Farming in the Amazon started as far back as 3000 BC. By the 1400s the population could have been anywhere from 8 and 50 million. A study of the soil further corroborates this new evidence. The soil is dark, fertile soil synonymous with farming techniques. Further soil evidence shows signs of farm waste mixed into the earth. Other discoveries like land moving equipment have been unearthed, pointing to new theories regarding the civilizations that once roamed the Amazon.

Homemade terra preta, with charcoal pieces indicated using white arrows Photo Credit

Homemade terra preta, with charcoal pieces indicated using white arrows Photo Credit

The National Institute of Amazonian Research’s Dr. Charles R. Clement led the study. The historical ecologist has stated in the report, entitled “The Domestication of Amazonia Before European Conquest,” that domestication happens on domesticated landscapes. This includes highly-modified Amazonian dark earth indicative of highly settled areas. The darkened, enriched soil covered 0.1 percent of the soil in the region.

As the population increased in the resource-rich area, food production increased. All these activities had a profound impact upon the ecology of the area.

By 1492 the population may have been around the 8 million mark, based on research conducted on the food production projections. These results are published in their report in “Proceedings of the Royal Society B,” August 7, 2015, Volume 282, issue 1812. The soil was renowned for its fertility and rightly credited for the Amazonian’s rich growth. Amazonian dark earth, or terra preta, is the soil found in the Amazonian basin, and it was created by extensive farming. Human activity has once more shaped an area believed to be inaccessible.

The impact of the report is that it replaces anthropological claims about the Amazon with scientific logic; that the Amazon was domesticated before European conquest. This ties in with sixteenth and seventeenth-century evidence, coupled with discoveries of orchards and groves.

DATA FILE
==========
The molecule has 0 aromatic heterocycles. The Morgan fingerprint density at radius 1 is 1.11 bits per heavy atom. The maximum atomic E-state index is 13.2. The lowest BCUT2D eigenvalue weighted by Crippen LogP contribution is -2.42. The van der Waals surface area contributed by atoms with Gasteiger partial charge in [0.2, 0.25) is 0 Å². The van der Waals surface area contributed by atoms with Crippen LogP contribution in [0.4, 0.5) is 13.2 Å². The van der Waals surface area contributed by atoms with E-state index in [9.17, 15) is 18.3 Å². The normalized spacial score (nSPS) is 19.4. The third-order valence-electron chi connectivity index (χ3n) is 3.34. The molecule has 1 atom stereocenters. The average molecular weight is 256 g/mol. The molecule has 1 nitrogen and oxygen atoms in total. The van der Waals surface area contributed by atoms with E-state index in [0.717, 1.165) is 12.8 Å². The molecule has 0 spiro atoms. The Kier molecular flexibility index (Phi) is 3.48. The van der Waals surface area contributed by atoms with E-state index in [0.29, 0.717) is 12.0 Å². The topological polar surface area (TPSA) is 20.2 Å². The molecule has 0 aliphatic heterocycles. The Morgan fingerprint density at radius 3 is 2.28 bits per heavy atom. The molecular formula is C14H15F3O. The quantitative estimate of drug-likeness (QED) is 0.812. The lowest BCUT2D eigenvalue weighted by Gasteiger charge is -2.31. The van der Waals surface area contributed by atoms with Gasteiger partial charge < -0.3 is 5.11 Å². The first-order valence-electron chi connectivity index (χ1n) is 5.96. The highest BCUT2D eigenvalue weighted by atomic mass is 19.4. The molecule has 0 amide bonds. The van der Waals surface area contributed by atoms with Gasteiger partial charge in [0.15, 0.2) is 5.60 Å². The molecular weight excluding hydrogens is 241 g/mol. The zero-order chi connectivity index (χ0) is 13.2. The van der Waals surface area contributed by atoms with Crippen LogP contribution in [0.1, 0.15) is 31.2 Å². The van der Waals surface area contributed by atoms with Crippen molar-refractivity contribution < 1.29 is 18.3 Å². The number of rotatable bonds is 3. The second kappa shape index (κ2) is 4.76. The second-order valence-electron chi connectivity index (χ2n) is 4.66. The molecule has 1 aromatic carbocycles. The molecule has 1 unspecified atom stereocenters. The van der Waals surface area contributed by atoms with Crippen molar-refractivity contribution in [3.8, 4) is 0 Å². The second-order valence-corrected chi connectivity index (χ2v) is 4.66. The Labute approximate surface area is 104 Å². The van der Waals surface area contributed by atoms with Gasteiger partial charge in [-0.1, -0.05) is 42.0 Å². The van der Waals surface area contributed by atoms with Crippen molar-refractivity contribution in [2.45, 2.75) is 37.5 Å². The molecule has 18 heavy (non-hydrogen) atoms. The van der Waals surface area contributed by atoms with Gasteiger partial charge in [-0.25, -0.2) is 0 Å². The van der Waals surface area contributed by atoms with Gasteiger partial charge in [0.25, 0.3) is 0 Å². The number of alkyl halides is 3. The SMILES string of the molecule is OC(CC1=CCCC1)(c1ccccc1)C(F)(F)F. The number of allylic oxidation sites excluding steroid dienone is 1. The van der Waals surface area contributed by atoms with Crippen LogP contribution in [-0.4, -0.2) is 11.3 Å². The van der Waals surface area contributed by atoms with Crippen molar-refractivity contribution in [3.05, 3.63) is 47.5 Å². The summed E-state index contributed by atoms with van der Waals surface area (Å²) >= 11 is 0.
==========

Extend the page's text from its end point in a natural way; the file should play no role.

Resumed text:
Relying upon archaeological evidence and drawing upon a consensus among historical ecologists, Amazonia is a sophisticated mixed system of human/nature biodiversity, the impact of which refutes the early claims of uniform environmental limitations. It summarizes the extent of the transformation of Amazonia during the Holocene period and states that the rainforest was no more limiting than any other forest elsewhere.

There are many more discoveries, such as suburban towns. Farmers would have grown Brazil nuts, maize, and squash. The Research Institute stated that this is a breakthrough in understanding the past. It provides a longitudinal view into human adaptations to their surroundings. It provides invaluable insight into climate change which could assist us today, Mail Online reported.

Here is another story from us: According to one of Australia’s top politicians, we were invaded.

The Institute makes the point that it is the intrinsic right of the people to know their past – the past that contributed so much to the region. And with this new evidence a brighter future for the Amazon and its inhabitants becomes possible.